Archaeologists present Queen Beatrix with research on burial mounds at Het Loo
Archaeologists from Leiden University and the municipality of Apeldoorn have excavated two prehistoric ancestral mounds dating from 300 years BC at the 'Echoput' royal estate. The findings were presented to Her Majesty Queen Beatrix on Friday 2 November.
The woods of Het Loo crown estate are the site of dozens of prehistoric burial mounds, clustered in a more or less regular pattern. Funerary landscapes of this kind are common in Europe; more than 100,000 have been identified in the Netherlands alone. How and when they originated is still unclear. What we do know is that they date from the last three millennia before the Common Era.
To find out more about these burial mounds, Leiden archaeologists headed by Dr David Fontijn carried out a study of two large mounds and the surrounding area at the 'Echoput' in Apeldoorn. Permission for the excavations was given by the royal estate at Het Loo. The work was carried out in collaboration with the municipality of Apeldoorn and the Netherlands Cultural Heritage Agency.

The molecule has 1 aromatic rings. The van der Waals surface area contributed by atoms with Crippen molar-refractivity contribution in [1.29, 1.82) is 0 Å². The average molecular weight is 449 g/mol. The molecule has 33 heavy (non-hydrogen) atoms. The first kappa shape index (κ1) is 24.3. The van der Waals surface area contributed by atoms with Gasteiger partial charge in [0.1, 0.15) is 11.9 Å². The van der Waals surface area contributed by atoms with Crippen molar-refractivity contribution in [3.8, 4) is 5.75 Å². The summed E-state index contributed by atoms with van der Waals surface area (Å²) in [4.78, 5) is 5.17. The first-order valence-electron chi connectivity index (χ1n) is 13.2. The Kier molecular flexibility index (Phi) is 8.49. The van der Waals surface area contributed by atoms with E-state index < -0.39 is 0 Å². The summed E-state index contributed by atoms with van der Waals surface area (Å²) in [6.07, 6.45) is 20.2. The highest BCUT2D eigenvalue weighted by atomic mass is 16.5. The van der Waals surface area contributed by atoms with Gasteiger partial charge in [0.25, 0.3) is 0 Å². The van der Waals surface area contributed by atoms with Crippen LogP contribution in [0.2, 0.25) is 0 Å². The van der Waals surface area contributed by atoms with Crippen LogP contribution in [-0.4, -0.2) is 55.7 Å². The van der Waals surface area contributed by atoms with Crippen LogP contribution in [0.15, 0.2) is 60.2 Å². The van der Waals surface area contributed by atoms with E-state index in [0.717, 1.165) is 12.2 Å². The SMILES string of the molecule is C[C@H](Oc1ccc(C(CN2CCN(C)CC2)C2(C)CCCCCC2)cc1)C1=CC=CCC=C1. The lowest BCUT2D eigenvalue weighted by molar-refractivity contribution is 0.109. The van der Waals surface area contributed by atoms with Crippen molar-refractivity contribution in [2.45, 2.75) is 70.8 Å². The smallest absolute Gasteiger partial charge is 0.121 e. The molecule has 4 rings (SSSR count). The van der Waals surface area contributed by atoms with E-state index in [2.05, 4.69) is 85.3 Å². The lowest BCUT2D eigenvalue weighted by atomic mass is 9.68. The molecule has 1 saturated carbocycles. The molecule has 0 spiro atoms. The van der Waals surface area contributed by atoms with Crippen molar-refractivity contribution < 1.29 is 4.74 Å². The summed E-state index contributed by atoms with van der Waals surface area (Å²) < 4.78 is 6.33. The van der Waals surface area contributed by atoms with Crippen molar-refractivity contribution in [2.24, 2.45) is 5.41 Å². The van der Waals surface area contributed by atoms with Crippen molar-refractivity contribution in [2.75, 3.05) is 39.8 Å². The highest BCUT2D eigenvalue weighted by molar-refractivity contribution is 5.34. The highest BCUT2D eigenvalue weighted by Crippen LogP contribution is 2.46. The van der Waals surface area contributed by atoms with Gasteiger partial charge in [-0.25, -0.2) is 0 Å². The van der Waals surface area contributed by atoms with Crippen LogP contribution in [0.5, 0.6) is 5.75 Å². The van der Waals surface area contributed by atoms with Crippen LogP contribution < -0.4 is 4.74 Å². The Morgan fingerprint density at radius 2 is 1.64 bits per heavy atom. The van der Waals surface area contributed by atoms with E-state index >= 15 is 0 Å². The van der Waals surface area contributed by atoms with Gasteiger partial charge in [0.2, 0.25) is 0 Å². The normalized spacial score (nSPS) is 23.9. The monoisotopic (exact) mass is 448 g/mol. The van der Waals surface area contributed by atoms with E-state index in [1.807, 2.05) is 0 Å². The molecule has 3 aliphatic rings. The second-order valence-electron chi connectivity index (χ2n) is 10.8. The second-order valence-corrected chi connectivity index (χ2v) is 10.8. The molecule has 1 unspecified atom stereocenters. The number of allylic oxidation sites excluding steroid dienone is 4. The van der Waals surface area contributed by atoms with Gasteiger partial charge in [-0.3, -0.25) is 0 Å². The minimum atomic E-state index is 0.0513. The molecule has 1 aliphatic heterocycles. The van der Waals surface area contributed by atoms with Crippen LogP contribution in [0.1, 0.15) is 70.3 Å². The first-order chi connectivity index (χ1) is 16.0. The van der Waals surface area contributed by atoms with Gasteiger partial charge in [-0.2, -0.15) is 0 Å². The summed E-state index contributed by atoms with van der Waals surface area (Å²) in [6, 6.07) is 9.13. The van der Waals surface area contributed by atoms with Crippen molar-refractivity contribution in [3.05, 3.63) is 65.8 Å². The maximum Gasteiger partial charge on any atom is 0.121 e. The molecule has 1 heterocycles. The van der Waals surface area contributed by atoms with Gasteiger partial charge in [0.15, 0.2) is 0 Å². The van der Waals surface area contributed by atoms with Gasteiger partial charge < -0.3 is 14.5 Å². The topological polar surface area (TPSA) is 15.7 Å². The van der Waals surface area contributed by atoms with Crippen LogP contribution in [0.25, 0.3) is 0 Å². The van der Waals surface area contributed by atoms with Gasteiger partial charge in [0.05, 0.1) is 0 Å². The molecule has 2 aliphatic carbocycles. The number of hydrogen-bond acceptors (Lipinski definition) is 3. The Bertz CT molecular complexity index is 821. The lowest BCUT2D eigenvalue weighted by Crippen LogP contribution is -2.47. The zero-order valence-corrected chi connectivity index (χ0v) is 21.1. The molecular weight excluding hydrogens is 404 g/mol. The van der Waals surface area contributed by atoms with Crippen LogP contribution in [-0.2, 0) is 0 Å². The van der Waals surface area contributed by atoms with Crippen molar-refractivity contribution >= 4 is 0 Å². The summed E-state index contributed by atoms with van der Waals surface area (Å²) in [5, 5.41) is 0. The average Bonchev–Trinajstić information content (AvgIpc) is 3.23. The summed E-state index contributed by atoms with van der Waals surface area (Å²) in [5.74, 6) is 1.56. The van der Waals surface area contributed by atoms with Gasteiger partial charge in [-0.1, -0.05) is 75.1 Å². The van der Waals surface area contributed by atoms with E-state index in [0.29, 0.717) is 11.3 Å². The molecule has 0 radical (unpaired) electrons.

The excavations have given us a lot of information, comments Fontijn. The ancestral mounds are at the highest point of a natural hill and are covered with turf. The ground may well have been heathland from as early as the second millennium BC, and was probably used as grazing land for sheep kept by generations of prehistoric people. But around 300 BC the decision was taken to bury an important person from the community at the highest point of this natural hill.
Fontijn: ‘We can reconstruct almost exactly how our ancestors managed to build a circular burial mound or barrow, using turfs that weighed up to 10 kilos.' Shortly after the first burial a further person must have died who was buried in exactly the same way. The researchers refer to this as a 'twin barrow'. The similarity of the burial mounds leads archaeologists to draw the assumption that there was a close relationship between the people buried there.
Ritual and economy
The construction of the mounds must have seriously disturbed the landscape, but after just a few decades the ground was again in use as grazing land. Apparently rituals and economic considerations were easy to reconcile in this prehistoric community.
Research and books
David Fontijn and his colleagues published their research in a book entitled Iron Age Echoes, prehistoric land management and the creation of a funerary landscape – The ‘Twin Barrows’ at the Echoput in Apeldoorn (D. Fontijn, Q. Bourgeois and A. Louwen, Eds, 2011).
For the Leiden archaeologists this excavation was part of a major study into the history and ritual significance of prehistoric burial mounds in Europe. This project, Ancestral Mounds, is financed by NWO.
A book intended for the general public will be published in 2013: Echo’s uit de IJzertijd.